(PC) Silas v. Barbosa

Filing 15

FINDINGS and RECOMMENDATIONS Regarding Dismissal of Action for Failure to Prosecute, Failure to Obey a Court Order, and Failure to State a Claim re 11 signed by Magistrate Judge Barbara A. McAuliffe on 11/13/2023. Referred to Judge de Alba. Objections to F&R due within 14 days. (Xiong, J.)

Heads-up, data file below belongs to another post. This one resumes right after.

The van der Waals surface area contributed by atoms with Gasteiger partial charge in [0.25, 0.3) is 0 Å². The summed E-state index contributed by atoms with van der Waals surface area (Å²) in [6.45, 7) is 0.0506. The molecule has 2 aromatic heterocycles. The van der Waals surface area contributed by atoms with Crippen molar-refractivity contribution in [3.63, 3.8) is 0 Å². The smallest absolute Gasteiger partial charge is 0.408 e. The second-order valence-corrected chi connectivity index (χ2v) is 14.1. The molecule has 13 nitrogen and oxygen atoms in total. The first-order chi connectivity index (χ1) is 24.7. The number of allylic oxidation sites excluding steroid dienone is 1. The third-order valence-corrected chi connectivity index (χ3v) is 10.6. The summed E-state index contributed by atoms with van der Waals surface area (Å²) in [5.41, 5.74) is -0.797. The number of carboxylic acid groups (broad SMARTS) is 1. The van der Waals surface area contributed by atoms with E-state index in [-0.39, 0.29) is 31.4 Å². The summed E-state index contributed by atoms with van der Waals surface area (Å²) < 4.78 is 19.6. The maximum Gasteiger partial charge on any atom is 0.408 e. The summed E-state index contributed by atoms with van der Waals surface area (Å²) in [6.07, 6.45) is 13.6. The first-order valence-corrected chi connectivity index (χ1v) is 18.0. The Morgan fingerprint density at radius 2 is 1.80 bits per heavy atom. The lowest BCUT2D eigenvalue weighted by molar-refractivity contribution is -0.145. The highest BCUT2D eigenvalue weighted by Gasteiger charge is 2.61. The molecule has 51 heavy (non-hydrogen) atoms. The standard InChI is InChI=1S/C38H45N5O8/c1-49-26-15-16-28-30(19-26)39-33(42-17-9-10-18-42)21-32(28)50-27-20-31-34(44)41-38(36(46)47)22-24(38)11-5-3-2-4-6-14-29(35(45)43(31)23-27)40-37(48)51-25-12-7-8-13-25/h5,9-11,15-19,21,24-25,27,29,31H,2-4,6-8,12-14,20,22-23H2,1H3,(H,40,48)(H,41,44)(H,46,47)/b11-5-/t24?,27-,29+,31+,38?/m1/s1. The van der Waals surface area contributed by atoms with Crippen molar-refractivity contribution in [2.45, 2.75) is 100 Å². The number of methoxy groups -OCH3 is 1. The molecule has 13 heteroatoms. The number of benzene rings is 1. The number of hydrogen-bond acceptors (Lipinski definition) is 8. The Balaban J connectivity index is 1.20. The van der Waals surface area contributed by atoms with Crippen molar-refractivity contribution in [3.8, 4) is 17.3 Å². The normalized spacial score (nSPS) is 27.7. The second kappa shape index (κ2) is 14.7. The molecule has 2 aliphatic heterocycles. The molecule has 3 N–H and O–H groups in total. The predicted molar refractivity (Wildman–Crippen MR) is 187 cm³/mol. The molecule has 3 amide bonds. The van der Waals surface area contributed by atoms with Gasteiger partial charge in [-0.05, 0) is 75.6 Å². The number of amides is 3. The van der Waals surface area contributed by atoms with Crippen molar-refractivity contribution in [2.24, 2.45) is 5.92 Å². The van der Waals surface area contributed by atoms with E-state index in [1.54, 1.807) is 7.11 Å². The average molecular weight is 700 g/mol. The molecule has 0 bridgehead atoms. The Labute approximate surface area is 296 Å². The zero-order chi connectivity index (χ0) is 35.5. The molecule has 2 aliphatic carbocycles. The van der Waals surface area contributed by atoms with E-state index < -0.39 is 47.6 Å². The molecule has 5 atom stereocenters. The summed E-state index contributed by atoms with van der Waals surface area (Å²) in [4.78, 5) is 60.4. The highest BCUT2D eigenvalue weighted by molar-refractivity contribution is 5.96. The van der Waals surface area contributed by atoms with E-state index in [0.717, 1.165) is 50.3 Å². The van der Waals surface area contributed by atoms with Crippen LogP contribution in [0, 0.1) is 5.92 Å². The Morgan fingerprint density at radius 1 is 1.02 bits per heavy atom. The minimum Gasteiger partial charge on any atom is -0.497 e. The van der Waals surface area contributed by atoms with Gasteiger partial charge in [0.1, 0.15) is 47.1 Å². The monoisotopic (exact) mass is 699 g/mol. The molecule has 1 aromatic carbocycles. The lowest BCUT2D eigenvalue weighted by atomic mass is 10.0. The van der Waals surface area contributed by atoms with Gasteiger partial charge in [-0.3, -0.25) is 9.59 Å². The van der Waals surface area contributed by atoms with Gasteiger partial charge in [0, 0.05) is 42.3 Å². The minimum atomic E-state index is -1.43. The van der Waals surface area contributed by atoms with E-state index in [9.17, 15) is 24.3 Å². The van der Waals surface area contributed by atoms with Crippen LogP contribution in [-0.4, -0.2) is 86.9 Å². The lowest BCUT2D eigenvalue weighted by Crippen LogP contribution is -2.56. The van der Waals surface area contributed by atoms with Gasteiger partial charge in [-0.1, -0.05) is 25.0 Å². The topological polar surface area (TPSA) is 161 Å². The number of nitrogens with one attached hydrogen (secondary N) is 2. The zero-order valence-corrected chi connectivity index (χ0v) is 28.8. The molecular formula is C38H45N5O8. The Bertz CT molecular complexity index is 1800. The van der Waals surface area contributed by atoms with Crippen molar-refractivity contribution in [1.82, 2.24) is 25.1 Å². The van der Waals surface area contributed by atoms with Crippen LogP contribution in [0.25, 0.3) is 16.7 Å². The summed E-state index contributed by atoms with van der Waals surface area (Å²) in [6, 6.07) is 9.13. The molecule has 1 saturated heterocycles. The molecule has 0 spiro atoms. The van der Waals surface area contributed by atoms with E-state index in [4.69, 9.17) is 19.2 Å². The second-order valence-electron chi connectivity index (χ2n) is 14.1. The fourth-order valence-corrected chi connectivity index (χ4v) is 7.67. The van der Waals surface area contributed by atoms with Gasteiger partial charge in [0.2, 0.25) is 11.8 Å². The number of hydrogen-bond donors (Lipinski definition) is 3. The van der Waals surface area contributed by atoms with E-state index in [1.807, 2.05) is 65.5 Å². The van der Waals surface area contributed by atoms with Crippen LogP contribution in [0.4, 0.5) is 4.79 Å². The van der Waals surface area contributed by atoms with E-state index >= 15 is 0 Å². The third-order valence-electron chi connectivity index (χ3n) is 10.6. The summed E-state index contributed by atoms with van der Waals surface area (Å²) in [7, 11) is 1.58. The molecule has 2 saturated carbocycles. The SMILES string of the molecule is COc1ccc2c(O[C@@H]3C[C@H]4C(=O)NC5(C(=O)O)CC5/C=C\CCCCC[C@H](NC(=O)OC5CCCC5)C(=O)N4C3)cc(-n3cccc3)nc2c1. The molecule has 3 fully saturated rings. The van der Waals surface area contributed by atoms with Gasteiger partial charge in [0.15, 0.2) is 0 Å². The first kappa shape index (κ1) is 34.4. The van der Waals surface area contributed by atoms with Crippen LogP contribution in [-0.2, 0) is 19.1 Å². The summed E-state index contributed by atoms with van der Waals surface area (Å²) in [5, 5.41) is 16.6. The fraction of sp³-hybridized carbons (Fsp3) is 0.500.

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1 2 3 4 5 6 7 8 UNITED STATES DISTRICT COURT 9 EASTERN DISTRICT OF CALIFORNIA 10 11 DEANDRE SILAS, 12 13 14 Plaintiff, FINDINGS AND RECOMMENDATIONS REGARDING DISMISSAL OF ACTION FOR FAILURE TO PROSECUTE, FAILURE TO OBEY A COURT ORDER, AND FAILURE TO STATE A CLAIM Defendant. (ECF No. 14) v. BARBOSA, 15 Case No. 1:23-cv-00669-ADA-BAM (PC) 16 FOURTEEN (14) DAY DEADLINE 17 18 19 20 I. Background Plaintiff DeAndre Silas (“Plaintiff”) is a state prisoner proceeding pro se and in forma pauperis in this civil rights action pursuant to 42 U.S.C. § 1983. 21 On July 12, 2023, the Court screened the first amended complaint and issued findings and 22 recommendations that this action be dismissed for failure to state a cognizable claim upon which 23 relief may be granted. (ECF No. 13.) Plaintiff did not file objections. On August 17, 2023, the 24 findings and recommendations were adopted in part, to the extent they recognized that Plaintiff’s 25 first amended complaint failed to state a cognizable claim, but granted Plaintiff leave to file a 26 second amended complaint or a notice of voluntary dismissal within thirty days. (ECF No. 14.) 27 Plaintiff was also warned that failure to comply with the Court’s order would result in dismissal 28 of this action, with prejudice, for failure to obey a court order and failure to state a claim. (Id. at 1 1 3.) The order was served on Plaintiff at his current address of record at the California Health 2 Care Facility in Stockton, California. On August 28, 2023, the Court’s order was returned as 3 “Undeliverable, Vacant, Unable to Forward.” The deadline for Plaintiff to respond to the Court’s order has now expired, and Plaintiff 4 5 has not filed a notice of change of address or otherwise communicated with the Court. 6 II. Failure to State a Claim 7 A. 8 The Court is required to screen complaints brought by prisoners seeking relief against a 9 governmental entity and/or against an officer or employee of a governmental entity. 28 U.S.C. 10 § 1915A(a). Plaintiff’s complaint, or any portion thereof, is subject to dismissal if it is frivolous 11 or malicious, if it fails to state a claim upon which relief may be granted, or if it seeks monetary 12 relief from a defendant who is immune from such relief. 28 U.S.C. §§ 1915A(b). 13 Screening Requirement A complaint must contain “a short and plain statement of the claim showing that the 14 pleader is entitled to relief . . . .” Fed. R. Civ. P. 8(a)(2). Detailed factual allegations are not 15 required, but “[t]hreadbare recitals of the elements of a cause of action, supported by mere 16 conclusory statements, do not suffice.” Ashcroft v. Iqbal, 556 U.S. 662, 678 (2009) (citing Bell 17 Atlantic Corp. v. Twombly, 550 U.S. 544, 555 (2007)). While a plaintiff’s allegations are taken as 18 true, courts “are not required to indulge unwarranted inferences.” Doe I v. Wal-Mart Stores, Inc., 19 572 F.3d 677, 681 (9th Cir. 2009) (internal quotation marks and citation omitted). 20 To survive screening, Plaintiff’s claims must be facially plausible, which requires 21 sufficient factual detail to allow the Court to reasonably infer that each named defendant is liable 22 for the misconduct alleged. Iqbal, 556 U.S. at 678 (quotation marks omitted); Moss v. U.S. Secret 23 Serv., 572 F.3d 962, 969 (9th Cir. 2009). The sheer possibility that a defendant acted unlawfully 24 is not sufficient, and mere consistency with liability falls short of satisfying the plausibility 25 standard. Iqbal, 556 U.S. at 678 (quotation marks omitted); Moss, 572 F.3d at 969. Plaintiff’s Allegations 26 B. 27 Plaintiff is currently housed at California Health Care Facility in Stockton, California. 28 Plaintiff alleges that the events in the complaint occurred while he was housed at California State 2 1 2 Prison at Corcoran. Plaintiff names Barbosa, Peace Officer, as the sole defendant. Plaintiff alleges: “I was denied my right to medical care which lead to cruel and unusual 3 punishment.” As factual support of his claim, Plaintiff alleges: “On 12-24-22 during medication 4 pass c/o Barbosa refused to open my tray slot so the medical nurse could give me my medication 5 because I suffer from a mental disability which only got worse from me not taking my 6 medication.” 7 As remedies, Plaintiff requests compensatory damages. 8 C. 9 Plaintiff’s complaint fails to comply with Federal Rule of Civil Procedure 8 and fails to 10 11 12 Discussion state a cognizable claim under 42 U.S.C. § 1983. 1. Federal Rule of Civil Procedure 8 Pursuant to Rule 8, a complaint must contain “a short and plain statement of the claim 13 showing that the pleader is entitled to relief.” Fed. R. Civ. P. 8(a). Detailed factual allegations 14 are not required, but “[t]hreadbare recitals of the elements of a cause of action, supported by mere 15 conclusory statements, do not suffice.” Iqbal, 556 U.S. at 678 (citation omitted). Plaintiff must 16 set forth “sufficient factual matter, accepted as true, to ‘state a claim to relief that is plausible on 17 its face.’” Iqbal, 556 U.S. at 678 (quoting Twombly, 550 U.S. at 555). While factual allegations 18 are accepted as true, legal conclusions are not. Id.; see also Twombly, 550 U.S. at 556–57; Moss, 19 572 F.3d at 969. 20 Here, Plaintiff’s complaint is short, but not a plain statement of his claims. Much of 21 Plaintiff’s allegations is conclusory as to what happened or when it happened. In the Court’s 22 prior screening, Plaintiff was informed that he should state his key factual allegations in the body 23 of the complaint to comply with the provided legal standards. Plaintiff has been unable to cure 24 this deficiency to include factual allegations identifying what happened, when it happened and 25 who was involved. Fed. R. Civ. P. 8. 26 27 28 2. Eighth Amendment Deliberate Indifference to Medical Care Plaintiff may be attempting to allege a claim for deliberate indifference to medical care. A prisoner’s claim of inadequate medical care constitutes cruel and unusual punishment in 3 1 violation of the Eighth Amendment where the mistreatment rises to the level of “deliberate 2 indifference to serious medical needs.” Jett v. Penner, 439 F.3d 1091, 1096 (9th Cir. 2006) 3 (quoting Estelle v. Gamble, 429 U.S. 97, 104 (1976)). The two-part test for deliberate 4 indifference requires Plaintiff to show (1) “a ‘serious medical need’ by demonstrating that failure 5 to treat a prisoner’s condition could result in further significant injury or the ‘unnecessary and 6 wanton infliction of pain,’” and (2) “the defendant’s response to the need was deliberately 7 indifferent.” Jett, 439 F.3d at 1096. 8 A defendant does not act in a deliberately indifferent manner unless the defendant “knows 9 of and disregards an excessive risk to inmate health or safety.” Farmer v. Brennan, 511 U.S. 825, 10 837 (1994). “Deliberate indifference is a high legal standard,” Simmons v. Navajo Cty. Ariz., 609 11 F.3d 1011, 1019 (9th Cir. 2010); Toguchi v. Chung, 391 F.3d 1051, 1060 (9th Cir. 2004), and is 12 shown where there was “a purposeful act or failure to respond to a prisoner’s pain or possible 13 medical need” and the indifference caused harm. Jett, 439 F.3d at 1096. In applying this 14 standard, the Ninth Circuit has held that before it can be said that a prisoner’s civil rights have 15 been abridged, “the indifference to his medical needs must be substantial. Mere ‘indifference,’ 16 ‘negligence,’ or ‘medical malpractice’ will not support this cause of action.” Broughton v. Cutter 17 Labs., 622 F.2d 458, 460 (9th Cir. 1980) (citing Estelle, 429 U.S. at 105–06). Even gross 18 negligence is insufficient to establish deliberate indifference to serious medical needs. See Wood 19 v. Housewright, 900 F.2d 1332, 1334 (9th Cir. 1990). 20 Liberally construing the first amended complaint, Plaintiff states a serious medical need 21 for a mental disability. However, Plaintiff has not alleged facts that Defendant’s response was 22 deliberately different. Plaintiff alleges that Defendant did not open the tray slot during a 23 medication pass. Plaintiff fails to allege facts that Defendant knew of and disregarded an 24 excessive risk to inmate health or safety. There are no allegations that Defendant knew he was 25 denying medication, knew Plaintiff needed medical or had a serious medical need or that 26 Defendant deliberately did not allow medication. Plaintiff has been unable to cure this 27 deficiency. 28 /// 4 1 III. Failure to Prosecute and Failure to Obey a Court Order 2 A. 3 Plaintiff is required to keep the Court apprised of his current address at all times. Local 4 Legal Standard Rule 183(b) provides: 5 8 Address Changes. A party appearing in propria persona shall keep the Court and opposing parties advised as to his or her current address. If mail directed to a plaintiff in propria persona by the Clerk is returned by the U.S. Postal Service, and if such plaintiff fails to notify the Court and opposing parties within sixtythree (63) days thereafter of a current address, the Court may dismiss the action without prejudice for failure to prosecute. 9 Federal Rule of Civil Procedure 41(b) also provides for dismissal of an action for failure to 6 7 10 prosecute.1 Local Rule 110 provides that “[f]ailure . . . of a party to comply with these Rules or with 11 12 any order of the Court may be grounds for imposition by the Court of any and all sanctions . . . 13 within the inherent power of the Court.” District courts have the inherent power to control their 14 dockets and “[i]n the exercise of that power they may impose sanctions including, where 15 appropriate, . . . dismissal.” Thompson v. Hous. Auth., 782 F.2d 829, 831 (9th Cir. 1986). A 16 court may dismiss an action, with prejudice, based on a party’s failure to prosecute an action, 17 failure to obey a court order, or failure to comply with local rules. See, e.g., Ghazali v. Moran, 46 18 F.3d 52, 53–54 (9th Cir. 1995) (dismissal for noncompliance with local rule); Ferdik v. Bonzelet, 19 963 F.2d 1258, 1260–61 (9th Cir. 1992) (dismissal for failure to comply with an order requiring 20 amendment of complaint); Malone v. U.S. Postal Serv., 833 F.2d 128, 130–33 (9th Cir. 1987) 21 (dismissal for failure to comply with court order). 22 In determining whether to dismiss an action, the Court must consider several factors: 23 (1) the public’s interest in expeditious resolution of litigation; (2) the Court’s need to manage its 24 docket; (3) the risk of prejudice to the defendants; (4) the public policy favoring disposition of 25 cases on their merits; and (5) the availability of less drastic sanctions. Henderson v. Duncan, 779 26 F.2d 1421, 1423 (9th Cir. 1986); Carey v. King, 856 F.2d 1439, 1440 (9th Cir. 1988). 27 Courts may dismiss actions sua sponte under Rule 41(b) based on the plaintiff’s failure to prosecute. Hells Canyon Pres. Council v. U. S. Forest Serv., 403 F.3d 683, 689 (9th Cir. 2005) (citation omitted). 1 28 5 1 B. Discussion 2 Here, Plaintiff’s address change was due no later than October 30, 2023, and Plaintiff’s 3 response to the Court’s August 17, 2023 order is also overdue. Plaintiff has failed to comply with 4 the Court’s order or otherwise communicate with the Court. The Court cannot effectively 5 manage its docket if Plaintiff ceases litigating his case. Thus, the Court finds that both the first 6 and second factors weigh in favor of dismissal. 7 The third factor, risk of prejudice to defendant, also weighs in favor of dismissal, since a 8 presumption of injury arises from the occurrence of unreasonable delay in prosecuting an action. 9 Anderson v. Air W., 542 F.2d 522, 524 (9th Cir. 1976). The fourth factor usually weighs against 10 dismissal because public policy favors disposition on the merits. Pagtalunan v. Galaza, 291 F.3d 11 639, 643 (9th Cir. 2002). However, “this factor lends little support to a party whose 12 responsibility it is to move a case toward disposition on the merits but whose conduct impedes 13 progress in that direction,” which is the case here. In re Phenylpropanolamine (PPA) Products 14 Liability Litigation, 460 F.3d 1217, 1228 (9th Cir. 2006) (citation omitted). 15 Finally, the Court’s warning to a party that failure to obey the court’s order will result in 16 dismissal satisfies the “considerations of the alternatives” requirement. Ferdik, 963 F.2d at 1262; 17 Malone, 833 at 132–33; Henderson, 779 F.2d at 1424. The Court’s August 17, 2023 order 18 expressly warned Plaintiff that his failure to comply with the Court’s order would result in 19 dismissal of this action, with prejudice, for failure to obey a court order and for failure to state a 20 claim. (ECF No. 14, p. 3.) Thus, Plaintiff had adequate warning that dismissal could result from 21 his noncompliance. 22 Additionally, at this stage in the proceedings there is little available to the Court that 23 would constitute a satisfactory lesser sanction while protecting the Court from further 24 unnecessary expenditure of its scarce resources. Plaintiff is proceeding in forma pauperis in this 25 action, making monetary sanctions of little use, and the preclusion of evidence or witnesses is 26 likely to have no effect given that Plaintiff has ceased litigating his case and updating his address. 27 More importantly, given the Court’s apparent inability to communicate with Plaintiff, there are no 28 other reasonable alternatives available to address Plaintiff’s failure to prosecute this action and his 6 1 failure to apprise the Court of his current address. In re PPA, 460 F.3d at 1228–29; Carey, 856 2 F.2d at 1441. 3 IV. 4 Order and Recommendation Accordingly, the Court finds that dismissal is the appropriate sanction and HEREBY 5 RECOMMENDS that this action be dismissed, with prejudice, for failure to obey a Court order, 6 failure to prosecute, and for failure to state a claim. 7 These Findings and Recommendation will be submitted to the United States District Judge 8 assigned to the case, pursuant to the provisions of Title 28 U.S.C. § 636(b)(l). Within fourteen 9 (14) days after being served with these Findings and Recommendation, Plaintiff may file written 10 objections with the Court. The document should be captioned “Objections to Magistrate Judge’s 11 Findings and Recommendation.” Plaintiff is advised that failure to file objections within the 12 specified time may result in the waiver of the “right to challenge the magistrate’s factual 13 findings” on appeal. Wilkerson v. Wheeler, 772 F.3d 834, 839 (9th Cir. 2014) (citing Baxter v. 14 Sullivan, 923 F.2d 1391, 1394 (9th Cir. 1991)). 15 16 17 18 IT IS SO ORDERED. Dated: /s/ Barbara November 13, 2023 A. McAuliffe _ UNITED STATES MAGISTRATE JUDGE 19 20 21 22 23 24 25 26 27 28 7